Most of these can be found at your local nursery. You can also buy tons of different types of Dracaena online, like on Amazon!

Is Dracaena toxic to cats and dogs?

Yes, unfortunately. According to the ASPCA, Dracaena is toxic to cats and dogs. It can cause vomiting (with blood), hypersalivation and weight loss. It can also cause cats’ pupils to dilate.

To avoid any heartache and steep vet bills, make sure you keep this plant away from pets and children.


If you have any more questions about propagating Dracaena or want to share your own experiences with this versatile plant, don’t hesitate to leave a comment below!

If you’d like to know more about propagating different houseplants to expand your collection for free, have a look at the Propagation category.


42 thoughts on “Propagating Dracaena | 3 ways to propagate your Dracaena plant”

  1. I have a dracaena that I rescued from another area of the the office where no-one had taken care of it for a long while. There are green shoots and leaves at the top, but the large leaves along the stalk turned yellow/brown and dropped and the stalk is very hard and looking shriveled a bit. I’m concerned that my watering is not reaching the top bits because perhaps the main stalk is just dead at this point.. Should I just take a cutting from the top and put in water to try to save it that way, or is it possible that the my watering is able to get to the top via the (possibly) dead stalk?

    Reply
  2. I have a ~40 year old dracaena that’s getting pretty leggy. I know that it came from a cutting and has been propagated a couple times since. The canes are pretty thin, maybe 3/4” at most? I cannot find a single node on any of the 3 canes I have. Any advice on how I would have the best opportunity of cutting it back and propagating?

    Reply
  3. I cut my dracaena so I had the head and two leafless segments which I placed in water. All segments are about 12″. All including the mother plant are sprouting new growth. Each cut segment has root buds but no significant root growth after at least 4 months. I knew cutting the plant in the fall/winter might slow the process. I haven’t given up as they appear to be healthy. Any suggestions?

    Reply
    • Hey! Yeah, it’s definitely not always a quick process, although 4 months is a bit extreme. However, if your cuttings look healthy, then I’d say to just keep doing what you’re doing. Or maybe take one of the cuttings and see if some rooting powder and soil propagation does the trick? If it does, you can always do the same with the other one. Good luck! 🙂

      Reply
  4. we have a dracenea that we purchased in about 1970. the main stalk is about 2 ft tall and has always had just 2 stems coming out of the very top it’s starting to look a little droopy, so i was wondering about restarting it. should that be a problem?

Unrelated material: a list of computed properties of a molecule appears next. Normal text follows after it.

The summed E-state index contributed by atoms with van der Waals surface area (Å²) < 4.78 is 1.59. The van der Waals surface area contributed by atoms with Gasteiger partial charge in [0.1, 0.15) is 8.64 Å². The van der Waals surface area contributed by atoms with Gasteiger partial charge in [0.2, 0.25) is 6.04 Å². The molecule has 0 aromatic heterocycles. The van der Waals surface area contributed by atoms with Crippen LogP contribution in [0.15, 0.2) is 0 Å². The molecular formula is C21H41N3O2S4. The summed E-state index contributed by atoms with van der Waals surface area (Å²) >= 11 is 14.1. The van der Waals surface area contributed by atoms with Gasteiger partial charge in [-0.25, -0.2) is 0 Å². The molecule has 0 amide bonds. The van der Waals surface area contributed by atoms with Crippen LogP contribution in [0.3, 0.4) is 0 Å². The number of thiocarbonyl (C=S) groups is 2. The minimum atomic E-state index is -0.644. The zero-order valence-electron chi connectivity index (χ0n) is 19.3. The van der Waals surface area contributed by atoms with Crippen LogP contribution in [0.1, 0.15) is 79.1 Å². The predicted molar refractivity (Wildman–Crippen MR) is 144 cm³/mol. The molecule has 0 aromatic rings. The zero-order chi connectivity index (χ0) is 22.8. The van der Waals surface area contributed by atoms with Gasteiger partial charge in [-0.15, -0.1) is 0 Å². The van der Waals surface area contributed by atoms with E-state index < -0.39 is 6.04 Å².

Reply
  5. Do you need to keep watering the moss you’re using to propagate on the stem? And will a piece of stem root in water?
    Thank you, you’re very helpful, I’m saving the article.
    Donna

    Reply
    • Hello! Yes, a piece of stem will root in water. If you go for air layering then you should just regularly check the moss. You may not have to re-wet it again because the cling film keeps moisture in, but if you find it’s on the dry side then you can give it a good spray so it’s damp again. 🙂

      Reply
  6. Hi, I have a dracaena that is roughly 10 years old. Recently a new plant appears to be growing through the soil quite close to the trunk, would it be possible to propagate this in a similar way to cutting from stems higher up?

    Reply
    • Hey! So you’re saying it’s growing an offshoot? Yeah, sure, that works the same way as the normal cutting method, although in some cases you can get lucky and your offshoot will have some roots of its own already 🙂

      Reply
  7. hello,

    I have a corn plant that was gifted to me by friends who moved across the country. It’s been doing well for about 4 years but I’ve been thinking about repotting it and also propagating it because it’s getting pretty tall. Would it be too stressful for the plant if I did both of those things at the same time?

    Reply
  8. Hello! I have an extremely old Dracena Fragrans- (31 years!) that is super leggy and has grown to the top of my vaulted ceiling and is now doing all kinds of interesting, twisting things. I’m interested in propagating the plant to take it down in height and produce new plants (children, so to speak). I had planned on doing air layering but would like to just do cuttings, if I can. Do you think I’m likely to get the same success with cuttings as I would with air layering? The plant already looks so incredibly funky that adding the air layering will be funkier than I’d like to be. If the plant is super old, do you recommend that I fertilize it again before I do cuttings or put root hormone in the water? Thanks for your thoughts!